San Jose, California municipal elections, 2014

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The city of San Jose, California will hold elections for mayor and city council on November 4, 2014. The primary election took place on June 3, 2014. In any race where a candidate received more than 50 percent of the vote, they were declared elected and are not required to run on November 4.[1] Five seats are up for election.

Mayor

With San Jose's 2014 mayoral election rapidly approaching , major issues have already emerged. In the following discussion, Ballotpedia highlights what they are and breaks them down.

Transportation

With a growing population and outward expansion, getting from point A to point B conveniently has become a considerable problem for many San Jose residents. Consequently, the issue has become a focal point in the mayoral race.[2] The conversation has focused predominantly on the extension of the Bay Area Rapid Transit system to downtown San Jose. The Bay Area Rapid Transit system, or BART, is a rail and subway system that services the San Francisco Bay area. Plans are currently underway to extend BART into San Jose with stations scheduled to open up downtown in 2018.[3] City council member and mayoral candidate Sam Liccardo has gone on record as a strong supporter of the BART extension, saying "I am absolutely committed to getting BART all the way through downtown and beyond [...] This is going to be a critical asset for our region and for our city. This is going to enable so many people to be able to get to work and, perhaps most importantly, to enable employers to be in San José, knowing that workers can get to them." Liccardo's opponent, Santa Clara County Supervisor Dave Cortese, while a supporter of the extension, has voiced some reservations, citing unfinished transportation projects such as a light rail system in eastern San Jose.[4]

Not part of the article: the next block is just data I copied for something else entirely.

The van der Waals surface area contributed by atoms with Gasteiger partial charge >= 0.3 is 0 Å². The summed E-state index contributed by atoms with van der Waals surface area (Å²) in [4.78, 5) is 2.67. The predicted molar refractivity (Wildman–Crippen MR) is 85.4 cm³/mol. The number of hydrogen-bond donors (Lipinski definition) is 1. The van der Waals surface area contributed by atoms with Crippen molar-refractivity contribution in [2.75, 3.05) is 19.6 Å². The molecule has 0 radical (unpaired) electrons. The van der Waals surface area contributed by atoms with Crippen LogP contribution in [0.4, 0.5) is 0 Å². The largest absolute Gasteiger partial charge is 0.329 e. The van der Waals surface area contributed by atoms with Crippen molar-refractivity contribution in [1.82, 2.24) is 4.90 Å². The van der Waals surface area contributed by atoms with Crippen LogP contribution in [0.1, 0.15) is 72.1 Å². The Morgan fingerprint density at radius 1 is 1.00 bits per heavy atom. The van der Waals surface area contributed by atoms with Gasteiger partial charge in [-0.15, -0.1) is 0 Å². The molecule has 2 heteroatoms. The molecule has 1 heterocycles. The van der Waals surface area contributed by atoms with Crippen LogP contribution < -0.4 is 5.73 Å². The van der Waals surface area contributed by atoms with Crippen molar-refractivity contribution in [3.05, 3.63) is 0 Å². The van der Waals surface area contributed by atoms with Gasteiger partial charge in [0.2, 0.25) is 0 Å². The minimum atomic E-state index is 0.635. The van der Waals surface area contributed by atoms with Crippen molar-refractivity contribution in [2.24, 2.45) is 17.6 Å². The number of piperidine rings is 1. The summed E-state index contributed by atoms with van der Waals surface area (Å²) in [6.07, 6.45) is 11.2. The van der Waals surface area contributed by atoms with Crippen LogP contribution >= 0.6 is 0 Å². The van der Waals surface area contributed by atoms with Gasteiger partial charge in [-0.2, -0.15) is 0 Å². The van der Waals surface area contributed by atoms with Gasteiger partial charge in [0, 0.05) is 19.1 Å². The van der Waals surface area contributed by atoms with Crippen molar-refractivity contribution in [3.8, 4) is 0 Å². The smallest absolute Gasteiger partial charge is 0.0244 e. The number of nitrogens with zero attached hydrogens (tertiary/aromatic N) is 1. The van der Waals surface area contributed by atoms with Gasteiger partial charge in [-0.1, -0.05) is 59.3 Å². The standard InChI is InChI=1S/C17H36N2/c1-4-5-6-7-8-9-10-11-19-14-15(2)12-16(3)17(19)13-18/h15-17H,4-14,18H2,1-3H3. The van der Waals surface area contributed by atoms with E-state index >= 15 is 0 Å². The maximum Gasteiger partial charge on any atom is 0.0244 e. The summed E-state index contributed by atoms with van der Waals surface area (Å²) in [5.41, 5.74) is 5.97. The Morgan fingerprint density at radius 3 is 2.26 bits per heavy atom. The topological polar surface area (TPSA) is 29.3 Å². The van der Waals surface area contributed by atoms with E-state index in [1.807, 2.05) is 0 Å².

The transportation issue has also involved discussions of bike lanes. Liccardo has pushed city council to create more bike lanes, while Cortese has argued that bike lanes would only worsen the problem of congested traffic areas.[2]

Pension reform

Arguably, the most dominant election issue in San Jose's mayoral race is pension reform. Between 2001 and 2012, the city's annual pension payments rose from $73 million to $245 million. As Ballotpedia's Brittany Clingen reported, this amounts to twenty-seven percent of the city's general fund budget.[5] To address this problem, on June 5, 2012, San Jose voters approved a controversial ballot measure known as "Measure B." The measure increased employee contributions, established pension costs and benefit limitations for new employees, modified disability retirement procedures and suspended retiree cost of living adjustments in times of emergencies.[6] Mayor Chuck Reed supported the measure, despite staunch resistance from city unions - especially the city's police union. The controversy over Measure B eventually made it way to the courts in 2012, after city unions announced their intentions to proceed with a legal challenge. The lawsuit is currently ongoing.[7]

San Jose's mayoral candidates are sharply divided on the issue. Candidate Dave Cortese, backed by the city's unions, has campaigned against Measure B. Conversely, Cortese's challenger and current city council member, Sam Liccardo, has campaigned in favor of the measure, thereby earning him the support of term-limited mayor Reed and much of the local business community.[8]

For the full story on Measure B and San Jose's pension crisis, see Ballotpedia's coverage here.

Candidate list

Note: Incumbent Chuck Reed is not running for re-election.

June 3 Primary election candidates:

November 4 Runoff election candidates:

City council

Candidate list

District 1

Note: Incumbent Pete Constant is not running for re-election.

June 3 Primary election candidates:

November 4 Runoff election candidates:

District 3

Note: Incumbent Sam Liccardo is not running for re-election.

June 3 Primary election candidates:

November 4 Runoff election candidates:

District 5

June 3 Primary election candidates:

District 7

Note: Incumbent Madison Nguyen is not running for re-election.

June 3 Primary election candidates:

November 4 Runoff election candidates:

District 9

June 3 Primary election candidates:

Recent news

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See also

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